Pine nuts contains 2% water, 13% carbs, 14% protein, and 68% fat when dried for food. Dried pine nuts are a rich source (20% or more of the Daily Value, DV) of many micronutrients, including manganese (419% DV), phosphorus (82% DV), magnesium (71% DV), zinc (67% DV), copper (65% DV), vitamin E (62% DV), vitamin K (51% DV), and the B vitamins thiamin and niacin (29-35% DV) among others. This amounts to 2,815 kilojoules.

Pine Nut (Chilgoza) Nutrition Facts

Pine Nut Nutritional value per 100 g




673 kcal


13.1 g

Dietary fiber

3.7 g


13.7 g

FAT (Total)



68.4 g

18.7 g

3.1 g

Vitamins Quantity %DV†

Vitamin A


Thiamine (B1)


Riboflavin (B2)


Niacin (B3


Pantothenic acid (B5)


Vitamin B6


Foliate (B9)


Vitamin C


Vitamin E


Vitamin K


Minerals Quantity %DV†



















Culinary uses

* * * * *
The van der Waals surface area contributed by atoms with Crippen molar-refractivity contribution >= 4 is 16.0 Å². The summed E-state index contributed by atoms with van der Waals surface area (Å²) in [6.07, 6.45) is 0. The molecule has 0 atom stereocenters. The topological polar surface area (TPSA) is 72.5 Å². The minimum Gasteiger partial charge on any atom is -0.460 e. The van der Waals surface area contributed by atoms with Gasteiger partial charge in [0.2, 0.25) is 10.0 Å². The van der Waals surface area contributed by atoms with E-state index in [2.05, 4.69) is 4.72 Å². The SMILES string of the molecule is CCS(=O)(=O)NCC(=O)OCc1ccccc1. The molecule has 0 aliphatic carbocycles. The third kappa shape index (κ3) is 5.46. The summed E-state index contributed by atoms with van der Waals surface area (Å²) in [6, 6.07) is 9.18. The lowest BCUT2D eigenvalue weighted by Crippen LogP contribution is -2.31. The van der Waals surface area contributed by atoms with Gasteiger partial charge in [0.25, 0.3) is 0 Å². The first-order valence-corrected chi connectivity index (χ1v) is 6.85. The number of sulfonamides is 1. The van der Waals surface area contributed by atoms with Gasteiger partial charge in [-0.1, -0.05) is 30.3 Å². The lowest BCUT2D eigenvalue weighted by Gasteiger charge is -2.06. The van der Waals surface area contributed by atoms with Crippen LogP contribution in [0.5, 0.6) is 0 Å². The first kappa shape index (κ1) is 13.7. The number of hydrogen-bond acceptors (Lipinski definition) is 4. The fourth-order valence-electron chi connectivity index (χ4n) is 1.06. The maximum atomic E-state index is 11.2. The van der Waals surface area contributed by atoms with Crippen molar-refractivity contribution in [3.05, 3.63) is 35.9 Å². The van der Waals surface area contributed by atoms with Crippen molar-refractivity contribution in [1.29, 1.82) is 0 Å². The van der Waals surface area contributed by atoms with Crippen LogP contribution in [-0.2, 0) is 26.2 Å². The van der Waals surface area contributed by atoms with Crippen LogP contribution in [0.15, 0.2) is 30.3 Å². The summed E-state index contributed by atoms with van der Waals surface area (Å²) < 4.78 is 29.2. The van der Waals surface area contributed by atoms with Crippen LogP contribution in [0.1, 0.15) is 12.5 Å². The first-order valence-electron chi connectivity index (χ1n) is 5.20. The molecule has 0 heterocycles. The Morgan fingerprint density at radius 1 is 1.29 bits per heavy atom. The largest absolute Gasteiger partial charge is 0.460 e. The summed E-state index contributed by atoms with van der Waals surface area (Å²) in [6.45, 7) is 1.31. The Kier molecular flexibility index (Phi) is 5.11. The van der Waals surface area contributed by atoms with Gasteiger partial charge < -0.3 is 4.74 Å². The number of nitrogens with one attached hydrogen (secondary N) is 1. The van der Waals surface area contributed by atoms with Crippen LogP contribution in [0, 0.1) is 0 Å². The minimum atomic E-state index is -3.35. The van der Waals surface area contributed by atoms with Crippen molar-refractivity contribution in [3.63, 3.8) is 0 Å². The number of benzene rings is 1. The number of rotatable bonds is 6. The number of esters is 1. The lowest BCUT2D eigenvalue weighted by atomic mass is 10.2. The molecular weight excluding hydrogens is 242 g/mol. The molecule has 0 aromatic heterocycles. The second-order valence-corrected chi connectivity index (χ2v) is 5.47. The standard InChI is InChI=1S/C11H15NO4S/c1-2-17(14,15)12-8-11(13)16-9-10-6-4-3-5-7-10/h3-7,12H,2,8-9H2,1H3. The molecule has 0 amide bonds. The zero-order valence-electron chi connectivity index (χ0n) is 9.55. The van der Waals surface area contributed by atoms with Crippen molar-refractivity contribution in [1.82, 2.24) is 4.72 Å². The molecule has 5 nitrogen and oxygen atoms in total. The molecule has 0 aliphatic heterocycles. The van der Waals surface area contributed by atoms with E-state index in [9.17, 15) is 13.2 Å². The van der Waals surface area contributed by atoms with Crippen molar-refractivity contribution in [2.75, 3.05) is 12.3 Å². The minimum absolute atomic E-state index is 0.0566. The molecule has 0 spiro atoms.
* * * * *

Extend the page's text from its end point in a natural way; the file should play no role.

Since the Paleolithic era, people in Europe and Asia have consumed pine nuts. They are typically included in bread recipes or added to dishes with meat, fish, salads, and vegetables.

They are a key ingredient in Italian pesto sauce, which has become increasingly popular since the 1990s. The rise in popularity of this sauce has increased the visibility of the nut in America, particularly on the West Coast. In the US, they are frequently called pignoli, but in Italy the word pignolo is actually much more commonly used to describe a fussy, overly fastidious, or extremely meticulous person. Torta della Nonna, which translates to "granny's cake," is a general name for an Italian dish that, in most families, refers to a traditional family recipe for any kind of cake. However, it is frequently used to refer to a tart or pie that is filled with custard, topped with pine nuts, and optionally dusted with icing sugar. Pignoli cookies are an Italian American speciality treat that are created with almond flour to resemble a macaroon-like dough and are then coated with pine nuts. In Italy, these treats are known as biscotti ai pinoli.